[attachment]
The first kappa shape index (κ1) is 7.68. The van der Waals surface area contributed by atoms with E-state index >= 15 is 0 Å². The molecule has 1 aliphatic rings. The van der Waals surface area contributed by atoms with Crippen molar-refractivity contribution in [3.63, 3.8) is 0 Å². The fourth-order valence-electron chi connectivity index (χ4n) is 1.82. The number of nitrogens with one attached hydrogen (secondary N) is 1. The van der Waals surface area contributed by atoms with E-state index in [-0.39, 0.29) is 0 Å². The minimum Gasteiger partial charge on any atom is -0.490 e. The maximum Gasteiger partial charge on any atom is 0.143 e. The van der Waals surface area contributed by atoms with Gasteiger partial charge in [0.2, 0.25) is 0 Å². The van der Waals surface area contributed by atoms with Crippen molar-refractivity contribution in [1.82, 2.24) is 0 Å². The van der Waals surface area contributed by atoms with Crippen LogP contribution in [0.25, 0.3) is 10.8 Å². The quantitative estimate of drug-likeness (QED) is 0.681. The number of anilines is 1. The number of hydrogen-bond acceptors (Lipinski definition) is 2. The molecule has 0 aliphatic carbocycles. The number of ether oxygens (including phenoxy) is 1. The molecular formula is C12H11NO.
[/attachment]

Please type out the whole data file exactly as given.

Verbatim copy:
The first kappa shape index (κ1) is 7.68. The van der Waals surface area contributed by atoms with E-state index >= 15 is 0 Å². The molecule has 1 aliphatic rings. The van der Waals surface area contributed by atoms with Crippen molar-refractivity contribution in [3.63, 3.8) is 0 Å². The fourth-order valence-electron chi connectivity index (χ4n) is 1.82. The number of nitrogens with one attached hydrogen (secondary N) is 1. The van der Waals surface area contributed by atoms with E-state index in [-0.39, 0.29) is 0 Å². The minimum Gasteiger partial charge on any atom is -0.490 e. The maximum Gasteiger partial charge on any atom is 0.143 e. The van der Waals surface area contributed by atoms with Gasteiger partial charge in [0.2, 0.25) is 0 Å². The van der Waals surface area contributed by atoms with Crippen molar-refractivity contribution in [1.82, 2.24) is 0 Å². The van der Waals surface area contributed by atoms with Crippen LogP contribution in [0.25, 0.3) is 10.8 Å². The quantitative estimate of drug-likeness (QED) is 0.681. The number of anilines is 1. The number of hydrogen-bond acceptors (Lipinski definition) is 2. The molecule has 0 aliphatic carbocycles. The number of ether oxygens (including phenoxy) is 1. The molecular formula is C12H11NO.